Shadow chancellor George Osborne has promised to publish detailed departmental spending cuts by the autumn if the Tories win the forthcoming general election.
A Tory administration would work "flat out" over the summer identifying the "difficult decisions" necessary to bring down the country's massive deficit, he said.
Those measures would be based on the findings of an independent audit of the public finances, and forecasts for growth, that would be carried out soon after polling day.
Mr Osborne set out the timetable as he delivered the annual Mais Lecture in the City of London.
He will now take his message on the economy to the West Midlands where he will meet members of the region's business community.
An emergency budget would then be held within 50 days of the election, setting out the "overall fiscal path and spending totals" for the years ahead, he said.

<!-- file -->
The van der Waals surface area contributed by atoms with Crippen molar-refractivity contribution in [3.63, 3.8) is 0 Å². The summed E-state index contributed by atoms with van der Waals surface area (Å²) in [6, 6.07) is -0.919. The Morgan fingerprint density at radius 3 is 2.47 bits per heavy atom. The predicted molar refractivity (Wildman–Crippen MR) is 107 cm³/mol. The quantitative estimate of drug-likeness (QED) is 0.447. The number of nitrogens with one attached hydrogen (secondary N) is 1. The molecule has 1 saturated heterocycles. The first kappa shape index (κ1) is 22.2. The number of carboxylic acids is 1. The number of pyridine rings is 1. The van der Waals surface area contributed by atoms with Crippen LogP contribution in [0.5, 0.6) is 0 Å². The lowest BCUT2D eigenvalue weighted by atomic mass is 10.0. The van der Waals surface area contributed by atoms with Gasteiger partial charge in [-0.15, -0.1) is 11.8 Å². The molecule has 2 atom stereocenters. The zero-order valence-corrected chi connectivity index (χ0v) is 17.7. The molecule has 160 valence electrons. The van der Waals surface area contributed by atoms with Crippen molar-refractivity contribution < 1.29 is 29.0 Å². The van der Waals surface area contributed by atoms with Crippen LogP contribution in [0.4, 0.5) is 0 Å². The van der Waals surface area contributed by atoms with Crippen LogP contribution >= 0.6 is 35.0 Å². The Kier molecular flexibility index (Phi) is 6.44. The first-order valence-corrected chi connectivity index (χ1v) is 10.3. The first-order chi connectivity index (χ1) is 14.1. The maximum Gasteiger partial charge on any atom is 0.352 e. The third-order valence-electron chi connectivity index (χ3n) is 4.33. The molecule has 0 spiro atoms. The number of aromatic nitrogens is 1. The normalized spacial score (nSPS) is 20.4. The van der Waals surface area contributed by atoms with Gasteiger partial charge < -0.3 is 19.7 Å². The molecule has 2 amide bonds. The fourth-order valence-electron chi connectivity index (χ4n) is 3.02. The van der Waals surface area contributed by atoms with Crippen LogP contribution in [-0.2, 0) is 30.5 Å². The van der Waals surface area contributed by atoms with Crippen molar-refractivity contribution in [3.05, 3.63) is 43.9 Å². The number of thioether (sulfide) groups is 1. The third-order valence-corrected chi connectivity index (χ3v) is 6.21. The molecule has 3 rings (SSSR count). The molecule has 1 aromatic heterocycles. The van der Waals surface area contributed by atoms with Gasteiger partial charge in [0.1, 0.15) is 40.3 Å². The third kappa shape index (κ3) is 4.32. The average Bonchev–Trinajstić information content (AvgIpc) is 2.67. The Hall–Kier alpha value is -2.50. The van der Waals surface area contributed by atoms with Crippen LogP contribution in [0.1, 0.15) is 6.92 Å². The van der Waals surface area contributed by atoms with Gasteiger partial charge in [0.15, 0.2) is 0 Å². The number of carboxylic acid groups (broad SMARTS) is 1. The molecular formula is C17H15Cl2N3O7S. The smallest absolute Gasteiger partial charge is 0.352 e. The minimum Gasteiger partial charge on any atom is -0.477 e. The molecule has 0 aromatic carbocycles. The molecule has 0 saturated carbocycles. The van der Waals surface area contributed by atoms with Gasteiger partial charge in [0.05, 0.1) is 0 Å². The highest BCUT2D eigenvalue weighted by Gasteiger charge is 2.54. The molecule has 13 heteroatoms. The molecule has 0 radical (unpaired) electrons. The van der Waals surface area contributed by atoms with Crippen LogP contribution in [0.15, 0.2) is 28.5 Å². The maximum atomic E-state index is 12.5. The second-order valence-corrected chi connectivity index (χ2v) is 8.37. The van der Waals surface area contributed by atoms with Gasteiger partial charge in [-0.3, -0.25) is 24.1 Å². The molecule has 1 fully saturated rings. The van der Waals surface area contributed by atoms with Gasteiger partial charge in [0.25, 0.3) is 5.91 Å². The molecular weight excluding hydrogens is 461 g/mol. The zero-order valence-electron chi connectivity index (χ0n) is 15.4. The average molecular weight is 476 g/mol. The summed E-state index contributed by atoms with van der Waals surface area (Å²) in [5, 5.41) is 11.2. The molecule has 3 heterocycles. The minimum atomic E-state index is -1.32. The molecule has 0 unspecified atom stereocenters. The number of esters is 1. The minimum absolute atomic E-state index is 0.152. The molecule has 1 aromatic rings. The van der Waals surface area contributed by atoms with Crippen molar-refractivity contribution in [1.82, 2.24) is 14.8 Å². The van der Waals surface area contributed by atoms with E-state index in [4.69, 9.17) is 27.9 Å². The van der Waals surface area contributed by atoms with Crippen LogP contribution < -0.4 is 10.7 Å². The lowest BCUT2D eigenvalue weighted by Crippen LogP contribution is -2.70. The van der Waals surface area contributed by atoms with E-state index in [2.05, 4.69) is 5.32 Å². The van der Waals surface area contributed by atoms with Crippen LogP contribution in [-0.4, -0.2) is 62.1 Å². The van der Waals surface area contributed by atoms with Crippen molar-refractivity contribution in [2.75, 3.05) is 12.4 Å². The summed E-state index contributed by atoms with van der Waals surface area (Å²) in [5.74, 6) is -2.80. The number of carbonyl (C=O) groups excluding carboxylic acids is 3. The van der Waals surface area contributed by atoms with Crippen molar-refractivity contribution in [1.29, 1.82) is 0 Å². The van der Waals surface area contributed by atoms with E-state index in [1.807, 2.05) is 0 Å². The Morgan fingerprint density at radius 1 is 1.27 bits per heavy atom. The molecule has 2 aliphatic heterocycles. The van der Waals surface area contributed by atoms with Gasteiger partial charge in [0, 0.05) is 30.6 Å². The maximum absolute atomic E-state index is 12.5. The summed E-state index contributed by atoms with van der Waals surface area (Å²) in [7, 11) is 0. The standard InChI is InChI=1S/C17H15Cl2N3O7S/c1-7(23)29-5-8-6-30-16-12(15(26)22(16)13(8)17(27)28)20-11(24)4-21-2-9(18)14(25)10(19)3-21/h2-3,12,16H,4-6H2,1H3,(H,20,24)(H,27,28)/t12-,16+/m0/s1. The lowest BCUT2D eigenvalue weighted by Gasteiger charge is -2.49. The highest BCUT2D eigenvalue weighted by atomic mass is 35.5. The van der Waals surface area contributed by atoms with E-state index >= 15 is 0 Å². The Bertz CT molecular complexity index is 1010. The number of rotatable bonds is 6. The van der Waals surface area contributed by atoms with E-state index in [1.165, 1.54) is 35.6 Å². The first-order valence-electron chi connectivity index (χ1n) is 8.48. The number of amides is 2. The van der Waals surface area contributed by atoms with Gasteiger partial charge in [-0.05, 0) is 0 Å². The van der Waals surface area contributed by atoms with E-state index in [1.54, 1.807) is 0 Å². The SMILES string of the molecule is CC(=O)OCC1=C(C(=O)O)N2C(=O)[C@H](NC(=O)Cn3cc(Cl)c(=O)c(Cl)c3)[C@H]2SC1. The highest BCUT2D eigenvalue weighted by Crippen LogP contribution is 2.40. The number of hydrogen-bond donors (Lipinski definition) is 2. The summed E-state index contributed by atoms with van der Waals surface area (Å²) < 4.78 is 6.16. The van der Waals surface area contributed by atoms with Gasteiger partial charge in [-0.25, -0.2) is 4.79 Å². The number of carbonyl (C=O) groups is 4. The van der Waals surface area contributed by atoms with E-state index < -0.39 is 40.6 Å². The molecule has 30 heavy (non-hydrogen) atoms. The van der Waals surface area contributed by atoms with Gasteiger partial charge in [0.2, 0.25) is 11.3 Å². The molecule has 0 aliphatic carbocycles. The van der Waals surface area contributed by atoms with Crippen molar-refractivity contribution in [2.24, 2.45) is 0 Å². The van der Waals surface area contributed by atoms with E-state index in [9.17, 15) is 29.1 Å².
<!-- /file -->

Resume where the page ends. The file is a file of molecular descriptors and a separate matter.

That would include measures to reduce the public sector pensions bill and the cost of Whitehall bureaucracy, as well as increasing the pension age.
But it would also feature support for enterprise to "encourage new jobs and show that Britain is open for business", Mr Osborne said.
The Tories would then set to work on the departmental spending review that Mr Osborne accused the Government of shying away from.
Labour criticised Mr Osborne for failing to offer "any plan" for dealing with the deficit.